Android App Development

How to move activity content and action bar when closing and opening a navigation drawer

By Mike Woods, Atimi Software Inc.

Like me, you’ve probably searched online for a navigation drawer solution that doesn’t require a third-party library. When developing apps, we’re always wary about adding extra dependencies, and in this case, the libraries available don’t even mimic all navigation drawer features.

This tutorial shows you how to modify the navigation drawer so it moves the window’s content when it opens and closes. We will modify Google’s sample app with around 10 lines of code to add this functionality.


Implementation

Begin by loading the sample app. We’ll add code directly to these files to illustrate the technique. http://developer.android.com/training/implementing-navigation/nav-drawer.html
Since the action bar will be moving over when the drawer opens and closes, the drawer needs to claim the area under the action bar. This is achieved by making the action bar an overlay so the window lays out the content to its full height. Any changes to the code are highlighted in yellow. Set the window’s flag inside the Activity.java file. It must happen before super.onCreate() and can alternatively be set in the manifest.xml, if you prefer.

    @Override
     protected void onCreate(Bundle savedInstanceState) {

        requestWindowFeature(Window.FEATURE_ACTION_BAR_OVERLAY);

	    // for v7support use: supportRequestWindowFeature
	    super.onCreate(savedInstanceState);
	    …
    }


The obvious drawback of the action bar overlay is that it now overlaps the window’s content.  While we want the drawer to extend the height of the window, we still want the other content to fit below the action bar. To make it look normal again, set a top padding on the layout. I prefer keeping a ‘host’ layout with this setting and then adding and removing child layouts with ‘match parent’ attributes. activity_main.xml will look something like this (modified from the Google sample project):

    <!-- A DrawerLayout is intended to be used as the top-level content view using match_parent for 
    both width and height to consume the full space available. -->
    <android.support.v4.widget.DrawerLayout
    xmlns:android="http://schemas.android.com/apk/res/android"
    android:id="@+id/drawer_layout"
    android:layout_width="match_parent"
    android:layout_height="match_parent">

    <!-- As the main content view, the view below consumes the entire
         space available using match_parent in both dimensions. -->
    <FrameLayout
        android:id="@+id/content_frame"
        android:layout_width="match_parent"
        android:layout_height="match_parent" 
	    android:paddingTop=“?android:actionBarSize">

	<!-- (for v7 support use:  android:paddingTop=“@dimen/abc_action_bar_default_height_material”) -->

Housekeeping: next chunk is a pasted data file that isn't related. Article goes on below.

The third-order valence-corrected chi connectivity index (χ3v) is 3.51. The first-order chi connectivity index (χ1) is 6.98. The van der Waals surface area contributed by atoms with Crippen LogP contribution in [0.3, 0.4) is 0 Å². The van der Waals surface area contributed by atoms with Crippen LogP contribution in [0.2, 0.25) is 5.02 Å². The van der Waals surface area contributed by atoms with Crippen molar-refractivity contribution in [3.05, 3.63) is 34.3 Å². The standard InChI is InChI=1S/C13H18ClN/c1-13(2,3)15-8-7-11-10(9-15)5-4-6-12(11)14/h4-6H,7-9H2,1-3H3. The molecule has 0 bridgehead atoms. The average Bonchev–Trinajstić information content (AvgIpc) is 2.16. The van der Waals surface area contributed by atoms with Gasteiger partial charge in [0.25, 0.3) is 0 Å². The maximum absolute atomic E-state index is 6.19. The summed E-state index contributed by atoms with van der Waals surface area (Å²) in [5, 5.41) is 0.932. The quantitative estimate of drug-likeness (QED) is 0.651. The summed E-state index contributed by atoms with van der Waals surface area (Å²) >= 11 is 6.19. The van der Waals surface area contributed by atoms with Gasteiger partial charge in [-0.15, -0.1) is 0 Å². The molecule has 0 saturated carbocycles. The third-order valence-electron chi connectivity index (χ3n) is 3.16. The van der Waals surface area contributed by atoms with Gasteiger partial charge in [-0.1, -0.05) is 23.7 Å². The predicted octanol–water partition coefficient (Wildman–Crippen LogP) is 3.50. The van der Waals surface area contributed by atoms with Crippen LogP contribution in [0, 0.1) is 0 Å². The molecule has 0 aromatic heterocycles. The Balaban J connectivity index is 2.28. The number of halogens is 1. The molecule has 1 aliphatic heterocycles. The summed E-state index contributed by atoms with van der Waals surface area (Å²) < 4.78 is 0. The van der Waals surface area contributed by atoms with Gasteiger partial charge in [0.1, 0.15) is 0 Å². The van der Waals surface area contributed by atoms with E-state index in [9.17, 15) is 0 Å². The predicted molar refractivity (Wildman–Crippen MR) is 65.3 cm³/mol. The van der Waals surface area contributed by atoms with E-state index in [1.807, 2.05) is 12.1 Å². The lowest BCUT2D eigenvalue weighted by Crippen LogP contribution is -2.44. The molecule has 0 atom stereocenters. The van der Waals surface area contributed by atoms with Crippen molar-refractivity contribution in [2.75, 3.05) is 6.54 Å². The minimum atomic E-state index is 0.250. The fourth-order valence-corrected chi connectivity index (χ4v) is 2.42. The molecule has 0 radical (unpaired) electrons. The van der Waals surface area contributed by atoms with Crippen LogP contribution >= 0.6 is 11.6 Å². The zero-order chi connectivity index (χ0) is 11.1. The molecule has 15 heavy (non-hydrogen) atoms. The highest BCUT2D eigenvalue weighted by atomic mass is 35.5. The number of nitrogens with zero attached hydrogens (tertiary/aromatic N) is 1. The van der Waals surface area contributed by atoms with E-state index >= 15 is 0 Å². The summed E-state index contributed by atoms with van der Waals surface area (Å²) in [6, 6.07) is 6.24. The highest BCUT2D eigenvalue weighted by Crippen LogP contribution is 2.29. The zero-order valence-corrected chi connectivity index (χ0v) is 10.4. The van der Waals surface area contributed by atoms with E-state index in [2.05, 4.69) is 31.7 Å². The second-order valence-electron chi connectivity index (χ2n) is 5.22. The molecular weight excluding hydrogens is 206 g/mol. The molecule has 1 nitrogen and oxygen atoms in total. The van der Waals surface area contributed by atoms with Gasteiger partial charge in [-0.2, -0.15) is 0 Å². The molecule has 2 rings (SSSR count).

<!-- android:layout_gravity="start" tells DrawerLayout to treat
         this as a sliding drawer on the left side for left-to-right
         languages and on the right side for right-to-left languages.
         The drawer is given a fixed width in dp and extends the full height of
         the container. A solid background is used for contrast
         with the content view. -->
    <ListView
        android:id="@+id/left_drawer"
        android:layout_width="240dp"
        android:layout_height="match_parent"
        android:layout_gravity="start"
        android:choiceMode="singleChoice"
        android:divider="@android:color/transparent"
        android:dividerHeight="0dp"
        android:background="#111"/>
        </android.support.v4.widget.DrawerLayout>


In order to be notified when the drawer is moving, and how far it has moved, add a callback method from the Android API. The sample app illustrates onDrawerOpen() and onDrawerClosed() but there are additional methods available. Add the onDrawerSlide() method in MainActivity.java within the anonymous class defined by ‘mDrawerToggle’. This portion of the file will then look like this, with the added changes in bold:

    @Override
    protected void onCreate(Bundle savedInstanceState) {

    …

        // ActionBarDrawerToggle ties together the proper interactions
        // between the sliding drawer and the action bar app icon
        mDrawerToggle = new ActionBarDrawerToggle(
                this,                  /* host Activity */
                mDrawerLayout,         /* DrawerLayout object */
                R.drawable.ic_drawer,  /* nav drawer image to replace 'Up' caret */
                R.string.drawer_open,  /* "open drawer" description for accessibility */
                R.string.drawer_close  /* "close drawer" description for accessibility */
                ) {
            public void onDrawerClosed(View view) {
                getActionBar().setTitle(mTitle);